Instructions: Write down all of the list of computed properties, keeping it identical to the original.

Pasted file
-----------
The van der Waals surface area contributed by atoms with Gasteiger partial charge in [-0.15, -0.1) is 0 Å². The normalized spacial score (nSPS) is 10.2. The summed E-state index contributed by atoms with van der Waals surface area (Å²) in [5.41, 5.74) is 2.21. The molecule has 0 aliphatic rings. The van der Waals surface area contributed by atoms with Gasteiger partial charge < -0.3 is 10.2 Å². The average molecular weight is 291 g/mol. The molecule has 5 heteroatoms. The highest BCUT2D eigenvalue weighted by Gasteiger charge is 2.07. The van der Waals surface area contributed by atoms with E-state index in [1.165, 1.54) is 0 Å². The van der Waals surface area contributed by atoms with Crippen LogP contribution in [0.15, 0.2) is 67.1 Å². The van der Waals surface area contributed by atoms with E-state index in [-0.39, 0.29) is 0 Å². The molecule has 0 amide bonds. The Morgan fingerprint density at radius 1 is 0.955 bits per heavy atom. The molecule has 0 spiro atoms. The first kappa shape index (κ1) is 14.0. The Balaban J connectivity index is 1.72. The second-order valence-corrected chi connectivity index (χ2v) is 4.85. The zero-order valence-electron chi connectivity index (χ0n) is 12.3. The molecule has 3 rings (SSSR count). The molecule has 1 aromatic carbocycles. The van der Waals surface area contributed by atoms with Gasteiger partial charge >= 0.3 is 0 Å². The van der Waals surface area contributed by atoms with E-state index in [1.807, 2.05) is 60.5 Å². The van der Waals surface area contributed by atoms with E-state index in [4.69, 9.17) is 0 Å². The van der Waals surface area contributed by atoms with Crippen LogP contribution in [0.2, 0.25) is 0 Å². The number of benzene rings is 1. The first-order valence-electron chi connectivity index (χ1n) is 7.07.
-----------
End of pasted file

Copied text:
The van der Waals surface area contributed by atoms with Gasteiger partial charge in [-0.15, -0.1) is 0 Å². The normalized spacial score (nSPS) is 10.2. The summed E-state index contributed by atoms with van der Waals surface area (Å²) in [5.41, 5.74) is 2.21. The molecule has 0 aliphatic rings. The van der Waals surface area contributed by atoms with Gasteiger partial charge < -0.3 is 10.2 Å². The average molecular weight is 291 g/mol. The molecule has 5 heteroatoms. The highest BCUT2D eigenvalue weighted by Gasteiger charge is 2.07. The van der Waals surface area contributed by atoms with E-state index in [1.165, 1.54) is 0 Å². The van der Waals surface area contributed by atoms with Crippen LogP contribution in [0.15, 0.2) is 67.1 Å². The van der Waals surface area contributed by atoms with E-state index in [-0.39, 0.29) is 0 Å². The molecule has 0 amide bonds. The Morgan fingerprint density at radius 1 is 0.955 bits per heavy atom. The molecule has 0 spiro atoms. The first kappa shape index (κ1) is 14.0. The Balaban J connectivity index is 1.72. The second-order valence-corrected chi connectivity index (χ2v) is 4.85. The zero-order valence-electron chi connectivity index (χ0n) is 12.3. The molecule has 3 rings (SSSR count). The molecule has 1 aromatic carbocycles. The van der Waals surface area contributed by atoms with Gasteiger partial charge >= 0.3 is 0 Å². The van der Waals surface area contributed by atoms with E-state index in [1.807, 2.05) is 60.5 Å². The van der Waals surface area contributed by atoms with E-state index in [4.69, 9.17) is 0 Å². The van der Waals surface area contributed by atoms with Crippen LogP contribution in [0.2, 0.25) is 0 Å². The number of benzene rings is 1. The first-order valence-electron chi connectivity index (χ1n) is 7.07.